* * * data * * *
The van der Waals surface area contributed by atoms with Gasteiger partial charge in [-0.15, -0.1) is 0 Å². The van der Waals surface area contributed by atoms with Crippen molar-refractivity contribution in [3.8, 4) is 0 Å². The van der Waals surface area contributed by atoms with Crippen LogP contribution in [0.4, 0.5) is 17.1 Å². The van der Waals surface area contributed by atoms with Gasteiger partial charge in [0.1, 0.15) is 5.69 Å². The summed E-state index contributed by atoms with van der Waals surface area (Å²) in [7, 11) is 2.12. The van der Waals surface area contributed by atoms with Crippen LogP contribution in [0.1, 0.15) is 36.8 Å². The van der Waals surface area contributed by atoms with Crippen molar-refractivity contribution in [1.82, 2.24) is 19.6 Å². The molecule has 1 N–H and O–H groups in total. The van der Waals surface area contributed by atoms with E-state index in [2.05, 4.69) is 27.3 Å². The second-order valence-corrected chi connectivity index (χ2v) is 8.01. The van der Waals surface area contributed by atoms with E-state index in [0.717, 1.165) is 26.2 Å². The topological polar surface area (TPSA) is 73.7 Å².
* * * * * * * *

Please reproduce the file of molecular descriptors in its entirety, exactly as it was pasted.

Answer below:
The van der Waals surface area contributed by atoms with Gasteiger partial charge in [-0.15, -0.1) is 0 Å². The van der Waals surface area contributed by atoms with Crippen molar-refractivity contribution in [3.8, 4) is 0 Å². The van der Waals surface area contributed by atoms with Crippen LogP contribution in [0.4, 0.5) is 17.1 Å². The van der Waals surface area contributed by atoms with Gasteiger partial charge in [0.1, 0.15) is 5.69 Å². The summed E-state index contributed by atoms with van der Waals surface area (Å²) in [7, 11) is 2.12. The van der Waals surface area contributed by atoms with Crippen LogP contribution in [0.1, 0.15) is 36.8 Å². The van der Waals surface area contributed by atoms with Crippen molar-refractivity contribution in [1.82, 2.24) is 19.6 Å². The molecule has 1 N–H and O–H groups in total. The van der Waals surface area contributed by atoms with E-state index in [2.05, 4.69) is 27.3 Å². The second-order valence-corrected chi connectivity index (χ2v) is 8.01. The van der Waals surface area contributed by atoms with E-state index in [0.717, 1.165) is 26.2 Å². The topological polar surface area (TPSA) is 73.7 Å².